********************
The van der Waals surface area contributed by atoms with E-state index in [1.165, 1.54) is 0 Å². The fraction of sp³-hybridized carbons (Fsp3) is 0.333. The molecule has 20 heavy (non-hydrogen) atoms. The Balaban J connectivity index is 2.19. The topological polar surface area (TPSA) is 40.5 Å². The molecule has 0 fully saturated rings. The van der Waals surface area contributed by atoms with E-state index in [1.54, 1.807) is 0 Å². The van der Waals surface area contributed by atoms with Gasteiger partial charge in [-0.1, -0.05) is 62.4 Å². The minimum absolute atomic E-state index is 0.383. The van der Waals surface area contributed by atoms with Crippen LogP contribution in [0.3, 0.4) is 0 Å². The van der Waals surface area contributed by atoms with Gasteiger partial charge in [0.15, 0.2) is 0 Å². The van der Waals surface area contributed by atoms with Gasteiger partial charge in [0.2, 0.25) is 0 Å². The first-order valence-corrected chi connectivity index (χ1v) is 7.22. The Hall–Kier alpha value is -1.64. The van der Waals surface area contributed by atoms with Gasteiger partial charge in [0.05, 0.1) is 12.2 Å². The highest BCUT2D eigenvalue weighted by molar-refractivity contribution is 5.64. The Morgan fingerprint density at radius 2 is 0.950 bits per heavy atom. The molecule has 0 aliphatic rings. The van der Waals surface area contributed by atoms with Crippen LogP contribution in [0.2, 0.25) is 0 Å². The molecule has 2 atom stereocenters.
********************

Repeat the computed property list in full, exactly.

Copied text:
The van der Waals surface area contributed by atoms with E-state index in [1.165, 1.54) is 0 Å². The fraction of sp³-hybridized carbons (Fsp3) is 0.333. The molecule has 20 heavy (non-hydrogen) atoms. The Balaban J connectivity index is 2.19. The topological polar surface area (TPSA) is 40.5 Å². The molecule has 0 fully saturated rings. The van der Waals surface area contributed by atoms with E-state index in [1.54, 1.807) is 0 Å². The van der Waals surface area contributed by atoms with Gasteiger partial charge in [-0.1, -0.05) is 62.4 Å². The minimum absolute atomic E-state index is 0.383. The van der Waals surface area contributed by atoms with Crippen LogP contribution in [0.3, 0.4) is 0 Å². The van der Waals surface area contributed by atoms with Gasteiger partial charge in [0.15, 0.2) is 0 Å². The van der Waals surface area contributed by atoms with Gasteiger partial charge in [0.2, 0.25) is 0 Å². The first-order valence-corrected chi connectivity index (χ1v) is 7.22. The Hall–Kier alpha value is -1.64. The van der Waals surface area contributed by atoms with Gasteiger partial charge in [0.05, 0.1) is 12.2 Å². The highest BCUT2D eigenvalue weighted by molar-refractivity contribution is 5.64. The Morgan fingerprint density at radius 2 is 0.950 bits per heavy atom. The molecule has 0 aliphatic rings. The van der Waals surface area contributed by atoms with Crippen LogP contribution in [0.2, 0.25) is 0 Å². The molecule has 2 atom stereocenters.